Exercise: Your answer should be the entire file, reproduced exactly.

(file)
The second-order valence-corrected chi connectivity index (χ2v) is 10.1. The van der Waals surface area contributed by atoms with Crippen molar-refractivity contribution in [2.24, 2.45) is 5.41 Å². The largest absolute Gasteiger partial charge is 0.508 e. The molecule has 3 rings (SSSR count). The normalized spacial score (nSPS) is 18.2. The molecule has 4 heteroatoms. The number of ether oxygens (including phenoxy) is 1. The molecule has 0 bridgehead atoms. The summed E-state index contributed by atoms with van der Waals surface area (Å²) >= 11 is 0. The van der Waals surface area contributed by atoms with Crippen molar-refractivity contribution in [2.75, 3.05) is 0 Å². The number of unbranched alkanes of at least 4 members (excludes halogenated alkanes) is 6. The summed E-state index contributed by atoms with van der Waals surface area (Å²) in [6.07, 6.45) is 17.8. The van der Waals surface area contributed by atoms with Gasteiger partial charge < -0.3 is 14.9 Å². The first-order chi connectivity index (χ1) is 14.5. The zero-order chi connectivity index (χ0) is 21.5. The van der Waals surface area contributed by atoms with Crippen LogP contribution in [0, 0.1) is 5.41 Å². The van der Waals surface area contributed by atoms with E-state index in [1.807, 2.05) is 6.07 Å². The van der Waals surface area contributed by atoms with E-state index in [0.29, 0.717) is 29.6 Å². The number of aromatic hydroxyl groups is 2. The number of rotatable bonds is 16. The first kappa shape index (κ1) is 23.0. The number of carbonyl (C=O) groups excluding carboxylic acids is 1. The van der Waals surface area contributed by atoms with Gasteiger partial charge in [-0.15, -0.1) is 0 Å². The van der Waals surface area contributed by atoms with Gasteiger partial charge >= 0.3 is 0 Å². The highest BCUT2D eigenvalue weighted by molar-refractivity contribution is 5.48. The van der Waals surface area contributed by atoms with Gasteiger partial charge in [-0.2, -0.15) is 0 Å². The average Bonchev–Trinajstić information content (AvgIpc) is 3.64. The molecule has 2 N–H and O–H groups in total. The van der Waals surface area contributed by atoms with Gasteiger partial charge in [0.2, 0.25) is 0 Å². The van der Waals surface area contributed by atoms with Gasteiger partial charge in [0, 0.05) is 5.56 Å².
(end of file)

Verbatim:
The second-order valence-corrected chi connectivity index (χ2v) is 10.1. The van der Waals surface area contributed by atoms with Crippen molar-refractivity contribution in [2.24, 2.45) is 5.41 Å². The largest absolute Gasteiger partial charge is 0.508 e. The molecule has 3 rings (SSSR count). The normalized spacial score (nSPS) is 18.2. The molecule has 4 heteroatoms. The number of ether oxygens (including phenoxy) is 1. The molecule has 0 bridgehead atoms. The summed E-state index contributed by atoms with van der Waals surface area (Å²) >= 11 is 0. The van der Waals surface area contributed by atoms with Crippen molar-refractivity contribution in [2.75, 3.05) is 0 Å². The number of unbranched alkanes of at least 4 members (excludes halogenated alkanes) is 6. The summed E-state index contributed by atoms with van der Waals surface area (Å²) in [6.07, 6.45) is 17.8. The van der Waals surface area contributed by atoms with Gasteiger partial charge < -0.3 is 14.9 Å². The first-order chi connectivity index (χ1) is 14.5. The zero-order chi connectivity index (χ0) is 21.5. The van der Waals surface area contributed by atoms with Crippen LogP contribution in [0, 0.1) is 5.41 Å². The van der Waals surface area contributed by atoms with E-state index in [1.807, 2.05) is 6.07 Å². The van der Waals surface area contributed by atoms with E-state index in [0.29, 0.717) is 29.6 Å². The number of aromatic hydroxyl groups is 2. The number of rotatable bonds is 16. The first kappa shape index (κ1) is 23.0. The number of carbonyl (C=O) groups excluding carboxylic acids is 1. The van der Waals surface area contributed by atoms with Gasteiger partial charge in [-0.15, -0.1) is 0 Å². The van der Waals surface area contributed by atoms with Gasteiger partial charge >= 0.3 is 0 Å². The highest BCUT2D eigenvalue weighted by molar-refractivity contribution is 5.48. The van der Waals surface area contributed by atoms with Gasteiger partial charge in [-0.2, -0.15) is 0 Å². The average Bonchev–Trinajstić information content (AvgIpc) is 3.64. The molecule has 2 N–H and O–H groups in total. The van der Waals surface area contributed by atoms with Gasteiger partial charge in [0.2, 0.25) is 0 Å². The van der Waals surface area contributed by atoms with Gasteiger partial charge in [0, 0.05) is 5.56 Å².